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Friendship parade celebrates Montreal’s cultural diversity

Art festival highlights Montreal’s ethnic and cultural diversity
WATCH: The Quartier-des-Spectacles was the place to be Saturday for those wanting to celebrate Montreal’s cultural diversity at the Nova Stella festival -- an all-day artistic extravaganza.

The skies cleared over Montreal on Saturday, making fway for sunshine and a perfect afternoon for the sights and sounds of Nova Stella, an all-day artistic extravaganza at the Quartier-des-Spectacles.

The festival is part of the city’s 375th anniversary celebrations and includes the annual Friendship parade.

WATCH: Montreal 375 celebrations

The parade, now its seventh year, keeps getting bigger and bigger, according to one of the event’s founders, Angela Cayon.

“We have 37 different countries represented in our event today, and over 50 different troupes of dancers and musicians,” she said.

The event takes place within the Présence Autochtone festival and aims to promote Indigenous culture by showcasing traditional and contemporary art forms from around the world, according to Cayon.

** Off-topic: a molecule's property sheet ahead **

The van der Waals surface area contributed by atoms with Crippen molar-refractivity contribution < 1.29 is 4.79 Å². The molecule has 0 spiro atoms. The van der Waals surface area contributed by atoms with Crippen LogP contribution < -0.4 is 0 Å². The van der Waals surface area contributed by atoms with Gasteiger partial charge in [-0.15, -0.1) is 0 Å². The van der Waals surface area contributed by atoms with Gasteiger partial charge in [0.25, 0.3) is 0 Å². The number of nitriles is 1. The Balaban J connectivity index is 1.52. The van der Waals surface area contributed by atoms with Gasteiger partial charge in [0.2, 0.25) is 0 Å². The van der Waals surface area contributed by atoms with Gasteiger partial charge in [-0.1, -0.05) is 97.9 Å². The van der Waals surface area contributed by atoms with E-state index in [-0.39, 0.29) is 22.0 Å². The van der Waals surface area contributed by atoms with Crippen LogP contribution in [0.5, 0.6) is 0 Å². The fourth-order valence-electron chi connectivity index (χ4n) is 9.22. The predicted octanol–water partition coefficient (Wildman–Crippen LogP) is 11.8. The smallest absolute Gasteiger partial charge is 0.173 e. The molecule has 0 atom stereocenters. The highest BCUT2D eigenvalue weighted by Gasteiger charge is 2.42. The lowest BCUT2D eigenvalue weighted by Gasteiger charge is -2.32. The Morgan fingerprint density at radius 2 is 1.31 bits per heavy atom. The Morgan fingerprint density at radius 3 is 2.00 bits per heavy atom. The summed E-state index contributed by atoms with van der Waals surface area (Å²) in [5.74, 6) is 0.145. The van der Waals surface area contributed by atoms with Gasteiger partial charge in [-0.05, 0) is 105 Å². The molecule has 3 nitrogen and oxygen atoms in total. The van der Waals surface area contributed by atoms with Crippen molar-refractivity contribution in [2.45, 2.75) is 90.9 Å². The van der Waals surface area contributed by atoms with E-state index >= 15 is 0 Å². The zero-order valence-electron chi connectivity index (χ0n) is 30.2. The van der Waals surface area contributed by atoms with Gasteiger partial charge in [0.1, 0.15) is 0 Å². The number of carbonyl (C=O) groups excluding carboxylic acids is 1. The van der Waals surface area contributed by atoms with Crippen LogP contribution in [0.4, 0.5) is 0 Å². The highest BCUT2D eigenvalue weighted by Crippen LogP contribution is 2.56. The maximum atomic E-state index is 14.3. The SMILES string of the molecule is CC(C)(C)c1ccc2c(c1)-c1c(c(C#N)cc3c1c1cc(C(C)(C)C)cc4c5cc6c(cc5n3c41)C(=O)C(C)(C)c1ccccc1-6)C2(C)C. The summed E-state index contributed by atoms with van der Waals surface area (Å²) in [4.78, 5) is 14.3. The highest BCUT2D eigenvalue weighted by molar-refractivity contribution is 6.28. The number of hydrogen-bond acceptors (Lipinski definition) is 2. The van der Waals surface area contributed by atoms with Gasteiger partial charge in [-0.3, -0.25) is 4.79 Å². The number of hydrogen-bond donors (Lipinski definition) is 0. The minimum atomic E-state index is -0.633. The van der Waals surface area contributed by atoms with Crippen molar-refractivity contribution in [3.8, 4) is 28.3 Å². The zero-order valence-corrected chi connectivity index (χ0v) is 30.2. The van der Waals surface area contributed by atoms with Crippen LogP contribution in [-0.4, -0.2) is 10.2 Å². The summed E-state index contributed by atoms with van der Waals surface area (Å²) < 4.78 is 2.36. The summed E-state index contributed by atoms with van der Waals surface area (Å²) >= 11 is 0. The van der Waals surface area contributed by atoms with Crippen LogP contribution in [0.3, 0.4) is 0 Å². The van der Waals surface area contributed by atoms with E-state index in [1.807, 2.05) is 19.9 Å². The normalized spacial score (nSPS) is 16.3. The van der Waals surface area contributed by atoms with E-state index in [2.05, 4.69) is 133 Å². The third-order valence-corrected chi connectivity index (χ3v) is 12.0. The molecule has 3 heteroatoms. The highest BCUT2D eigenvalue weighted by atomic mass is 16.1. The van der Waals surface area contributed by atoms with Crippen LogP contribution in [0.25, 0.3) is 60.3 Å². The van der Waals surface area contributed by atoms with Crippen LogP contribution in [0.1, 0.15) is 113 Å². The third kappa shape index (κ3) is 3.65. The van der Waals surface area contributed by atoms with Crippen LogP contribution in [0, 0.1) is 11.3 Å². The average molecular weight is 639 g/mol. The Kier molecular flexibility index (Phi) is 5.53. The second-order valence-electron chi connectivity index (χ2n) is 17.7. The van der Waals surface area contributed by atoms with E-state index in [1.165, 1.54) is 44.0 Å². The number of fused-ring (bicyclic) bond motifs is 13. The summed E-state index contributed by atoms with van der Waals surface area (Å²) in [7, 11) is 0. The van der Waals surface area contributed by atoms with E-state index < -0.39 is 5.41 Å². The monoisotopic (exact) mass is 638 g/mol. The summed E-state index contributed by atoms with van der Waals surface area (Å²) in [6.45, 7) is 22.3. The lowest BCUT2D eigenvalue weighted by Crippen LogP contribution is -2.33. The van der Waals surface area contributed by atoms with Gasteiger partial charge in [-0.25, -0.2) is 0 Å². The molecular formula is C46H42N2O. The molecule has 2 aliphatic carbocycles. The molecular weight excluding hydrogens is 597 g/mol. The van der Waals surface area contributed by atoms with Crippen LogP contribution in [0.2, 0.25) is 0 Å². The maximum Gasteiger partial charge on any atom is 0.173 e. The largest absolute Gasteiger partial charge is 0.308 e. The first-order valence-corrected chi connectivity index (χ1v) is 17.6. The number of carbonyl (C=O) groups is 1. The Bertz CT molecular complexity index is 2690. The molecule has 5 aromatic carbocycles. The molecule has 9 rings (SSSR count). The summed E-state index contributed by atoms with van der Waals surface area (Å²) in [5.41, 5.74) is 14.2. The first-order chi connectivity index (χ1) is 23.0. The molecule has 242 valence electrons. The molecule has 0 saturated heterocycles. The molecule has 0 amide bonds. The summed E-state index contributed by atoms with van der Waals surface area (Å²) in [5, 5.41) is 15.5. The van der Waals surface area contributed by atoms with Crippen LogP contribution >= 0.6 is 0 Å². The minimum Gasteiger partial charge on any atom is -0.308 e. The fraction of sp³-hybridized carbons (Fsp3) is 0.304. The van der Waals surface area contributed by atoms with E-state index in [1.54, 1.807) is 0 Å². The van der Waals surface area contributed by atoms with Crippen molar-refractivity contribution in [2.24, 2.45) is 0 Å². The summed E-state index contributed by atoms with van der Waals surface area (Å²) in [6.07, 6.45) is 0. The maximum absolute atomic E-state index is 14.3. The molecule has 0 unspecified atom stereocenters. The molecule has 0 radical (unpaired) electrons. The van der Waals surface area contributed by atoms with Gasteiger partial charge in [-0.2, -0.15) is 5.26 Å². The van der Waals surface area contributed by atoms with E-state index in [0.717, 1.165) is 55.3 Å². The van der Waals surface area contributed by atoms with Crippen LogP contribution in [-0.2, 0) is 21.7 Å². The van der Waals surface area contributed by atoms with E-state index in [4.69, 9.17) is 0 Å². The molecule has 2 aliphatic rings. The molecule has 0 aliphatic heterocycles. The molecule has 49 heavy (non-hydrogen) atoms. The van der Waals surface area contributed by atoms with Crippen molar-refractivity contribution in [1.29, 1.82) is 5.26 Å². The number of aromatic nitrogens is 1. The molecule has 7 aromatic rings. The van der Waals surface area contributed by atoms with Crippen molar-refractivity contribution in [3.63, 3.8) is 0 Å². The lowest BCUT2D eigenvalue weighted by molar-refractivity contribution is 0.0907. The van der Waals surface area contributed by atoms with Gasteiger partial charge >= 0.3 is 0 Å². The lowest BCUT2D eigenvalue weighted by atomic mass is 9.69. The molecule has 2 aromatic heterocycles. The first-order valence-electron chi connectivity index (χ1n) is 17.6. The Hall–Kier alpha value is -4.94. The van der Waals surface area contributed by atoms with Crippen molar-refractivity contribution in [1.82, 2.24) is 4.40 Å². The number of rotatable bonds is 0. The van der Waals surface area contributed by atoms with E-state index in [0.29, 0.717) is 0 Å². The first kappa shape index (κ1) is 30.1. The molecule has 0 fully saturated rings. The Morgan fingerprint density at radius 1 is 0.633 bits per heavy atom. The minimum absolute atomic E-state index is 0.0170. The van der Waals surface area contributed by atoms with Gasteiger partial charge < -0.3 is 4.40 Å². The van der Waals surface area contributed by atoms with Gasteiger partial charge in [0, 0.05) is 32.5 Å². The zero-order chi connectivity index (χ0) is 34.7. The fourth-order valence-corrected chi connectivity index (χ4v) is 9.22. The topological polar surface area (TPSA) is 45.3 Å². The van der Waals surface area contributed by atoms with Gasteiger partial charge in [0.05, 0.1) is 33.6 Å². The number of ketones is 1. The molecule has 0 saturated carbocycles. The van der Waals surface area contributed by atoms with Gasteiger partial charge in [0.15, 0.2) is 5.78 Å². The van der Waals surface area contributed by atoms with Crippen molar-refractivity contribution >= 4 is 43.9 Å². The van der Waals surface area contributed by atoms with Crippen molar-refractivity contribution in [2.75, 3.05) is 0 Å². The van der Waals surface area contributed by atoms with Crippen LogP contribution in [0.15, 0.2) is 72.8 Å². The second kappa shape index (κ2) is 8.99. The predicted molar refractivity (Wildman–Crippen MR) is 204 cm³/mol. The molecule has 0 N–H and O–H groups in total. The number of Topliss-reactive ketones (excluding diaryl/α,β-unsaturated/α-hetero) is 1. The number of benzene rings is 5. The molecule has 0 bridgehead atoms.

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But above all, as the name implies, it is about celebrating friendship.

“This is an event that promotes friendship, fraternity between the people, the communities from all over the world residing here in Montreal,” Cayon said.

Some 450 artists took part in the event, some boasting colourful costumes and others showing off some suave dance moves.

Some participants took the opportunity to bring attention to the plight of their home nation.

The troupe representing Venezuela waved signs reading “Libertad,” or freedom, with a bleeding Venezuelan flag below — an acknowledgement of the current turmoil in that country.

READ MORE: Political crisis pushes Venezuela close to collapse

But for the most part, the parade was a celebration of Montreal’s cultural diversity.

“We are 37 different communities today, but we are Montreal,” Cayon said.

“And what we’re doing here is saying, ‘Thank you to Montreal for the hospitality, for being able to greet us and making us part of the cultural identity.'”

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The parade kicked off at 3 p.m. at the corner of Ste-Catherine and Metcalfe streets, making its way along Ste-Catherine to the Place des Festivals, where the fun is expected to continue well into the evening.

Several shows are on tap, including a unique performance of spoken-word poetry set to music.